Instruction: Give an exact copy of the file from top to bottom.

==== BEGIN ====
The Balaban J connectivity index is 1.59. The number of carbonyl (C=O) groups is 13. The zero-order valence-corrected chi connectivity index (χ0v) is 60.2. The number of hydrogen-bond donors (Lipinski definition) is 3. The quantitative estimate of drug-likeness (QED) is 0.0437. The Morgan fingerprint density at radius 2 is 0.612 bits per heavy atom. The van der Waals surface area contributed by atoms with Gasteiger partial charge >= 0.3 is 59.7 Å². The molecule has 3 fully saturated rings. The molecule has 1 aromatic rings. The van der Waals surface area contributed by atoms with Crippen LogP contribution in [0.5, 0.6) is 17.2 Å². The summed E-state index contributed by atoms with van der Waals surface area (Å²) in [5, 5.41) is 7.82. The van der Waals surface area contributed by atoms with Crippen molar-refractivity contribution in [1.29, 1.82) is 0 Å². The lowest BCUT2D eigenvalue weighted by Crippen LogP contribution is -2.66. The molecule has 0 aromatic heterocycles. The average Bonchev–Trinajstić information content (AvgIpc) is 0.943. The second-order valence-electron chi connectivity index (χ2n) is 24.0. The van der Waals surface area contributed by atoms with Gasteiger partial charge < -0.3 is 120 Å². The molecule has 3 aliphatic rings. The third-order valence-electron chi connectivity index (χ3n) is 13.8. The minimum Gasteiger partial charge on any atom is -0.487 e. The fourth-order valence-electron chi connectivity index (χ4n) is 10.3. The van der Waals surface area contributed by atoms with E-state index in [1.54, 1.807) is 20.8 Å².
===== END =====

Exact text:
The Balaban J connectivity index is 1.59. The number of carbonyl (C=O) groups is 13. The zero-order valence-corrected chi connectivity index (χ0v) is 60.2. The number of hydrogen-bond donors (Lipinski definition) is 3. The quantitative estimate of drug-likeness (QED) is 0.0437. The Morgan fingerprint density at radius 2 is 0.612 bits per heavy atom. The van der Waals surface area contributed by atoms with Gasteiger partial charge >= 0.3 is 59.7 Å². The molecule has 3 fully saturated rings. The molecule has 1 aromatic rings. The van der Waals surface area contributed by atoms with Crippen LogP contribution in [0.5, 0.6) is 17.2 Å². The summed E-state index contributed by atoms with van der Waals surface area (Å²) in [5, 5.41) is 7.82. The van der Waals surface area contributed by atoms with Crippen molar-refractivity contribution in [1.29, 1.82) is 0 Å². The lowest BCUT2D eigenvalue weighted by Crippen LogP contribution is -2.66. The molecule has 0 aromatic heterocycles. The average Bonchev–Trinajstić information content (AvgIpc) is 0.943. The second-order valence-electron chi connectivity index (χ2n) is 24.0. The van der Waals surface area contributed by atoms with Gasteiger partial charge < -0.3 is 120 Å². The molecule has 3 aliphatic rings. The third-order valence-electron chi connectivity index (χ3n) is 13.8. The minimum Gasteiger partial charge on any atom is -0.487 e. The fourth-order valence-electron chi connectivity index (χ4n) is 10.3. The van der Waals surface area contributed by atoms with E-state index in [1.54, 1.807) is 20.8 Å².